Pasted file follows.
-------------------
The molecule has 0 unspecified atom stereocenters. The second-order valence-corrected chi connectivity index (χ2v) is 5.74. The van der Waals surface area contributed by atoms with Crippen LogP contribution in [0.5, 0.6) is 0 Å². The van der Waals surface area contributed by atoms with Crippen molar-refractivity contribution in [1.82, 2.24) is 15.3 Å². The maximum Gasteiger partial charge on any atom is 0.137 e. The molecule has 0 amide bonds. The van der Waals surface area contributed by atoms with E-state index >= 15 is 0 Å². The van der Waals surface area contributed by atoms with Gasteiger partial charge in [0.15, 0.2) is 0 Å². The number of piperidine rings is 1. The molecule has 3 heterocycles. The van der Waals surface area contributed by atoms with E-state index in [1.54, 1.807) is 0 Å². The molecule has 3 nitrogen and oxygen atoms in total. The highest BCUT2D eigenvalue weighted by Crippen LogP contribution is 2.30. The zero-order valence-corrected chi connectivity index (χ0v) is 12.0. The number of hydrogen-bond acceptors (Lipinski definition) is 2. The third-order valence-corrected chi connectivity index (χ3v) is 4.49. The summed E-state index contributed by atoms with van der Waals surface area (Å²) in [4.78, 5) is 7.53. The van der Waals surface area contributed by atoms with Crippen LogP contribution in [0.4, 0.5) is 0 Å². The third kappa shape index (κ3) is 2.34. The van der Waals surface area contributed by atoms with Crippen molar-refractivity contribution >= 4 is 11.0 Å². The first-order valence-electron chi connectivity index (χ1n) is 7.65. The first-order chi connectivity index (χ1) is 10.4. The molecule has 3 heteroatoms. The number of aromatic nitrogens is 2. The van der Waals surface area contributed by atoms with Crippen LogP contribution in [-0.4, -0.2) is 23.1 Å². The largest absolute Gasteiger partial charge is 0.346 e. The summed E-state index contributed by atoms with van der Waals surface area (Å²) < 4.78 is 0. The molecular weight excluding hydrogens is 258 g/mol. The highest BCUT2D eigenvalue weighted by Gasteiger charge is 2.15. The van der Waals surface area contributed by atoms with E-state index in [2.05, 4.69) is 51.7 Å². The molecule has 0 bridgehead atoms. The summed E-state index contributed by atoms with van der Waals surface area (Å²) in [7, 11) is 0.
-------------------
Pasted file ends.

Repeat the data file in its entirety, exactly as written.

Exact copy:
The molecule has 0 unspecified atom stereocenters. The second-order valence-corrected chi connectivity index (χ2v) is 5.74. The van der Waals surface area contributed by atoms with Crippen LogP contribution in [0.5, 0.6) is 0 Å². The van der Waals surface area contributed by atoms with Crippen molar-refractivity contribution in [1.82, 2.24) is 15.3 Å². The maximum Gasteiger partial charge on any atom is 0.137 e. The molecule has 0 amide bonds. The van der Waals surface area contributed by atoms with E-state index >= 15 is 0 Å². The van der Waals surface area contributed by atoms with Gasteiger partial charge in [0.15, 0.2) is 0 Å². The number of piperidine rings is 1. The molecule has 3 heterocycles. The van der Waals surface area contributed by atoms with E-state index in [1.54, 1.807) is 0 Å². The molecule has 3 nitrogen and oxygen atoms in total. The highest BCUT2D eigenvalue weighted by Crippen LogP contribution is 2.30. The zero-order valence-corrected chi connectivity index (χ0v) is 12.0. The number of hydrogen-bond acceptors (Lipinski definition) is 2. The third-order valence-corrected chi connectivity index (χ3v) is 4.49. The summed E-state index contributed by atoms with van der Waals surface area (Å²) in [4.78, 5) is 7.53. The van der Waals surface area contributed by atoms with Crippen LogP contribution in [0.4, 0.5) is 0 Å². The third kappa shape index (κ3) is 2.34. The van der Waals surface area contributed by atoms with Crippen molar-refractivity contribution >= 4 is 11.0 Å². The first-order valence-electron chi connectivity index (χ1n) is 7.65. The first-order chi connectivity index (χ1) is 10.4. The molecule has 3 heteroatoms. The number of aromatic nitrogens is 2. The van der Waals surface area contributed by atoms with Crippen LogP contribution in [-0.4, -0.2) is 23.1 Å². The largest absolute Gasteiger partial charge is 0.346 e. The summed E-state index contributed by atoms with van der Waals surface area (Å²) < 4.78 is 0. The molecular weight excluding hydrogens is 258 g/mol. The highest BCUT2D eigenvalue weighted by Gasteiger charge is 2.15. The van der Waals surface area contributed by atoms with E-state index in [2.05, 4.69) is 51.7 Å². The molecule has 0 bridgehead atoms. The summed E-state index contributed by atoms with van der Waals surface area (Å²) in [7, 11) is 0.